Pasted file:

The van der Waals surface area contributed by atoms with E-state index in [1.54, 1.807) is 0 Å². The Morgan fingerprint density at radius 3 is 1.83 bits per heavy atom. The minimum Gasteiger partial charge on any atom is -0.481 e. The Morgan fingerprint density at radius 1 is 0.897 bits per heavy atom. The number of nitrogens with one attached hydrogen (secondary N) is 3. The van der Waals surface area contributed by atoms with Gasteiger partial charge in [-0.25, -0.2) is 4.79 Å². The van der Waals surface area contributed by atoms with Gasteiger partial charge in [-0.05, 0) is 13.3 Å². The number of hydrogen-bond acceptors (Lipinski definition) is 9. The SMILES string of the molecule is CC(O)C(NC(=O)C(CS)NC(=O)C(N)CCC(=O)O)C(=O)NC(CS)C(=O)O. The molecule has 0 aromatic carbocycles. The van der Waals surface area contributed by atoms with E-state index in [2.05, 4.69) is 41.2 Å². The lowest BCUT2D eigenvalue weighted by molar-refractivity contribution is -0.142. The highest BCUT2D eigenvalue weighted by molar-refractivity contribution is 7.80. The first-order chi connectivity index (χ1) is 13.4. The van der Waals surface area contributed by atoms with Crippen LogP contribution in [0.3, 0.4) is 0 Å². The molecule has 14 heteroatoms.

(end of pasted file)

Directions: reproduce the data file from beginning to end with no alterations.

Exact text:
The van der Waals surface area contributed by atoms with E-state index in [1.54, 1.807) is 0 Å². The Morgan fingerprint density at radius 3 is 1.83 bits per heavy atom. The minimum Gasteiger partial charge on any atom is -0.481 e. The Morgan fingerprint density at radius 1 is 0.897 bits per heavy atom. The number of nitrogens with one attached hydrogen (secondary N) is 3. The van der Waals surface area contributed by atoms with Gasteiger partial charge in [-0.25, -0.2) is 4.79 Å². The van der Waals surface area contributed by atoms with Gasteiger partial charge in [-0.05, 0) is 13.3 Å². The number of hydrogen-bond acceptors (Lipinski definition) is 9. The SMILES string of the molecule is CC(O)C(NC(=O)C(CS)NC(=O)C(N)CCC(=O)O)C(=O)NC(CS)C(=O)O. The molecule has 0 aromatic carbocycles. The van der Waals surface area contributed by atoms with E-state index in [2.05, 4.69) is 41.2 Å². The lowest BCUT2D eigenvalue weighted by molar-refractivity contribution is -0.142. The highest BCUT2D eigenvalue weighted by molar-refractivity contribution is 7.80. The first-order chi connectivity index (χ1) is 13.4. The van der Waals surface area contributed by atoms with Crippen LogP contribution in [0.3, 0.4) is 0 Å². The molecule has 14 heteroatoms.